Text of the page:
The play Jurassica, currently being performed at St. Kilda Theatre in Melbourne, begins with “the rumble of a dinosaur’s steps.”

We soon realize, however, that no T-Rex is going to appear in front of us and this isn’t a play about prehistoric animals. Instead, Jurassica tells the story of Ralph and Sara, Italian immigrants who left Tuscany in the 1950s as part of the “populate or perish” scheme and built a new life in Australia.

Written by award-winning playwright Dan Giovannoni, it follows the couple’s son Ichlis and their 20-year-old grandson, Luca. There is also Kaja, an interpreter who fled war-torn Belgrade in the 1990s, who is called in to help Luca reconnect with his grandfather after he suffers a stroke.

Luca speaks English and almost no Italian. Unlike his grandparents, he’s not overwhelmed by the challenges of integration. He doesn’t face the dilemmas of cultural disorientation endured by his father either. As with other third-generation immigrants, he is confronted with the choice to maintain or forget his ethnic heritage.

Ralph, as a dinosaur, speaks incorrect English and embarrasses his son and grandson with his outdated views. Yet he is the keeper of family memories and stories that, when he dies, will vanish.

Interlacing past and present, Jurassica is a cross-generational exploration of migration, displacement, alienation and the search for home. It is a humorous portrait of an Italian-Australian family where three generations of men confront each other with their fears and uncertainties.

Dinosaur footsteps, we’re told, as they recur throughout the play, are the sound of

Your our entire past flashing before your eyes.

Stories of Italian Migration on Stage

Migration was a frequently explored theme both in repertoire and in innovative theatrical performance in Australia in the 1980s. The stage, in these works, became a shared space in which themes of alienation and discoveries of other selves and possibilities could be explored.

A respectable presence of works (in Italian, dialect, or mixed language) were also devoted to the existential problems faced by Italian immigrants. Plays such as Windows by Pino Bosi (at the Stage Company of Adelaide in 1978), or Victoria Market (Genesis of a Myth): A Three Act Play (1981) and Villaggio Paradiso (1983) by Nino Randazzo, dealt with first-generation immigrants’ nostalgia, alienation, difficult parental relationships, communication problems, and with the Italian stereotypes among Australians.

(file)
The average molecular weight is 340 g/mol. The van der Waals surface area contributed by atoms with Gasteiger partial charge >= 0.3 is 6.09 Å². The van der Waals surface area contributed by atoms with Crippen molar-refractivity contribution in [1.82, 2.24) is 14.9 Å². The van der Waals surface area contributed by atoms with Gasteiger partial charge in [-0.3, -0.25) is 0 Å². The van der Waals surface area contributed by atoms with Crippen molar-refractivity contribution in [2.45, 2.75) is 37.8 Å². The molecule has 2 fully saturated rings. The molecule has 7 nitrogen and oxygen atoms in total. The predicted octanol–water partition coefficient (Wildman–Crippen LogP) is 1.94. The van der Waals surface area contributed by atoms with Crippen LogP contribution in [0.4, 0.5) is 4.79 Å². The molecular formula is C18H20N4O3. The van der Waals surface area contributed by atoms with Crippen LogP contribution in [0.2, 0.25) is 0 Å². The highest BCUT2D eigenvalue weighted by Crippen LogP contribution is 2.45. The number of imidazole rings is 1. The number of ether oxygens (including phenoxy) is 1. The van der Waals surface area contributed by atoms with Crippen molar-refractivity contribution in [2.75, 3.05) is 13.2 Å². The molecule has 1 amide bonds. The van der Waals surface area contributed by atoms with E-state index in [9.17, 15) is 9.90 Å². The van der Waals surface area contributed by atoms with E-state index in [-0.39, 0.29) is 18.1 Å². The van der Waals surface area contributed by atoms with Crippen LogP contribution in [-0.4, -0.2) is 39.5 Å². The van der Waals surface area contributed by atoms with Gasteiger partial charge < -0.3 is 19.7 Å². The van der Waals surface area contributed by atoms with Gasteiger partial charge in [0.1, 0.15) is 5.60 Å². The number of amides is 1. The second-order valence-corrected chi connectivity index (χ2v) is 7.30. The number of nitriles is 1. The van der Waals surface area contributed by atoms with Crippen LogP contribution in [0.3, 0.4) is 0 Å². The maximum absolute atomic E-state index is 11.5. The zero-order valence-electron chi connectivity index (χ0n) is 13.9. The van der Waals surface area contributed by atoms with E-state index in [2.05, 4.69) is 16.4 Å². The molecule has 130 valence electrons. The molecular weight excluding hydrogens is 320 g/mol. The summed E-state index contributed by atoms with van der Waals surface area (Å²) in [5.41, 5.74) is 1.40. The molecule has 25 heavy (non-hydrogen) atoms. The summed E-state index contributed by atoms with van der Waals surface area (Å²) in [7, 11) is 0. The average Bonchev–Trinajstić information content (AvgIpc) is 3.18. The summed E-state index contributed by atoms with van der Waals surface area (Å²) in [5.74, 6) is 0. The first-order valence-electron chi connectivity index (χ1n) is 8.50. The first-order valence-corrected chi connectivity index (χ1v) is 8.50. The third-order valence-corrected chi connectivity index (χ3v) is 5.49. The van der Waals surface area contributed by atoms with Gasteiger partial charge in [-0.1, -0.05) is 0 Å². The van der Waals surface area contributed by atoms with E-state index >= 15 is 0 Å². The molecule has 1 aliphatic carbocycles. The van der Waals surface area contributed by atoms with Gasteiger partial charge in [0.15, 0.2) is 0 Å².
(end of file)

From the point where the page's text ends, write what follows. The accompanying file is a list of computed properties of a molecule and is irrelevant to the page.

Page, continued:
The generational gap and bilingualism were predominantly tackled by the second generation as in Tony Giurissevich’s Mogli e buoi dai paesi tuoi (1981), in the works by Teresa Crea and John Bono, and in the projects by Tania Mastroianni such as Emma (1998) and Italian Stories (1999), just to mention a few.

It is, however, the work of the professional company Doppio Teatro, created in 1983 by Teresa Crea and Christopher Bell, that leaves a significant mark in Italian immigrant theatre.

By using three languages – English, Italian, and a synthetic migrant dialect it called “Emigrante” – Doppio Teatro explored, in particular, the impact of Australia’s assimilationist propaganda on the migrant’s self-concept.

Fear of language loss and identity, relationship across generations and the traumatic experience of immigrants revisiting their former homeland where covered in the successful Un Pugno Di Terra (A Fistful Of Earth), in 1985 and Ricordi (Memories) in 1989.

Olka Makeeva in Jurassica. Jodie Hutchinson.

The latter explored, similarly to Jurassica, the processes of cultural change affecting three generations of migrant Italian women. Doppio Teatro continued to represent the histories, cultural particularities, and immigrant experiences in a sophisticated and highly professional manner throughout the 1990s.

Looking Back in Order to Look Forward

Jurassica is, thus, the expression of a generation with mixed cultural background feeling a sense of disconnect with their heritage and their grandparents with whom they do not really share a language or aspects of their culture anymore.

Paris Herbert-Taylor’s Concrete Moments (at the Italian Forum Cultural Centre for the 2011 The Sydney Fringe) and the amateur one-act play A Different Telling by the young Leisa Whyte at the Museo Italiano, Co.As.It (Melbourne) in September this year, are other examples of recent attempts of young playwrights to understand family past and roots.

They also look inside the hardships people go through in their transition from one place, culture, and language to another. It is certainly a desire for a continuity with and a fear of loss of a distant past. At the same time it is a recognition of migrant experience as part of a more generally human condition which, in one way or the other, we all live.

The past, with its low rumbles, heavy footsteps returns periodically to remind us of our roots and hybrid identities, or, in Ralph’s words:

Maybe really is dinosauro in a cupboard, you never bloody look inside, how you know?

This post originally appeared on The Conversation on October 27, 2015, and has been reposted with permission.

This post was written by the author in their personal capacity.The opinions expressed in this article are the author’s own and do not reflect the view of The Theatre Times, their staff or collaborators.

This post was written by Giorgia Alu.

The views expressed here belong to the author and do not necessarily reflect our views and opinions.